Farah Fawcett was so much more than a woman with a pretty face and healthy head of hair, but there’s nothing wrong with being remembered as one of the most beautiful women in history. She was always the woman guys wanted to date and girls wanted to mimic and her dazzling smile, billowy mane and sheer courageousness won’t be easily forgotten.
Farrah first entered the lives of millions through their television screens as Jill Munroe in TV’s Charlie’s Angels in 1976. She later starred in films such as Poor Little Rich Girl: The Barbara Hutton Story and The Burning Bed, which brought the topic of domestic violence to the forefront and she became an advocate for women worldwide.
But it was a poster of her posing in a red bathing suit that broke records and sold millions, making her an international sex symbol, and her dark blonde feathered hair that made millions for hairstylists around the world who emulated her style for the young women of the 70s and 80s.
Women these days are fans of hair straighteners and smoothing serum but in the 70s, Farrah, who never appeared to have a problem with thinning hair, wanted her long, one-length hair to look fuller. Cue Los Angeles stylist Allen Edwards, who gave Farrah the famous layered cut with swept-back sides, and the Farrah ’do was born.
“I invented a way to do it without rollers,” Edwards said in a recent interview. “I used a roller brush, dried her hair 85 percent and clipped it away from her face. Run your fingers through it after it dries and there’s the Farrah.”
The New York Times called it “a work of art that looked as if it had just come out of the sea and been tossed by the wind into a state of careless perfection.”
The fabulously underrated actress, who wanted to be known for more than just a beautiful body and thick, luscious hair, said she never had a burning desire to act. And as the years passed, she did become known for other reasons. Her tumultuous lifestyle saw her become more famous for her fall from grace than her poster girl or actress days. Still, everyone kept a soft spot Farrah Fawcett, not normally reserved for the rebellious divas of modern society.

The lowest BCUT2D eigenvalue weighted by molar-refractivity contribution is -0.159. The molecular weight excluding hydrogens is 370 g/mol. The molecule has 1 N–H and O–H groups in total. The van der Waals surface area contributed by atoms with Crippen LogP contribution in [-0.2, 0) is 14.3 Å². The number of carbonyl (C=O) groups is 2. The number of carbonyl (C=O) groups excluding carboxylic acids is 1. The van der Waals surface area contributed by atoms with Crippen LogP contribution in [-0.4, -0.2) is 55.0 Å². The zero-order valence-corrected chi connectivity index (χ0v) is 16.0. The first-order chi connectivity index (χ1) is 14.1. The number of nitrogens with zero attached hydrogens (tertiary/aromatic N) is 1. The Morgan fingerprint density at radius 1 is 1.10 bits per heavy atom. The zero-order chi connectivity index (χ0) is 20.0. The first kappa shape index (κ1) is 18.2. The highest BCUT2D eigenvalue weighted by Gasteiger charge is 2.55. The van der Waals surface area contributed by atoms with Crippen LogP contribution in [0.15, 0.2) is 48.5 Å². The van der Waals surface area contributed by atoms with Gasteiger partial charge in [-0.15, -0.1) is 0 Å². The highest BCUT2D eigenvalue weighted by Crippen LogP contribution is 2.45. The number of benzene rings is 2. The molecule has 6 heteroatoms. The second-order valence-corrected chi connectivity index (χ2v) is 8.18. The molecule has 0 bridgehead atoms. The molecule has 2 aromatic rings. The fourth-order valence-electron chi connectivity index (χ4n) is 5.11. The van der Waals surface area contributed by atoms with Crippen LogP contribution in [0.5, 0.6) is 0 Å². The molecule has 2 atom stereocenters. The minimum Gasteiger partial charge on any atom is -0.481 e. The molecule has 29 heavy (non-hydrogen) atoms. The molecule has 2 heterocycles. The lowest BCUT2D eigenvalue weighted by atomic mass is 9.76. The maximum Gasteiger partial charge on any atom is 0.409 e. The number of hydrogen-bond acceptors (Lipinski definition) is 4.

In 2006, Farrah was diagnosed with rectal cancer and she began a TV documentary to raise awareness. When it became necessary for Farrah to undergo treatments that would cause hair loss, her doctor, Lawrence Piro said that “Farrah probably has the most famous hair in the world”, but acknowledged that it is not a trivial matter for any cancer patient, whose hair “affects [one’s] whole sense of who [they] are”.
Her treatment ended last month and Farrah returned to the Malibu mansion she shared with her long-time on-again-off-again love, Ryan O’Neal. But Farrah was left bald and bedridden and her courageous battle with cancer ended on 25 June 2009. She was just 62.
In a statement, O’Neal said: “After a long and brave battle with cancer, our beloved Farrah has passed away… We take comfort in the beautiful times we shared with Farrah over the years and the knowledge that her life bought joy to so many people around the world.”
He later told U.S. People Magazine: “She is gone. She now belongs to the ages.”
But Farrah will not soon be forgotten. She attracted the attention of the world and as one Hollywood producer put it, “Farrah is the one everyone remembers. She epitomised the freedom of women in the 70s. She was a free spirit.”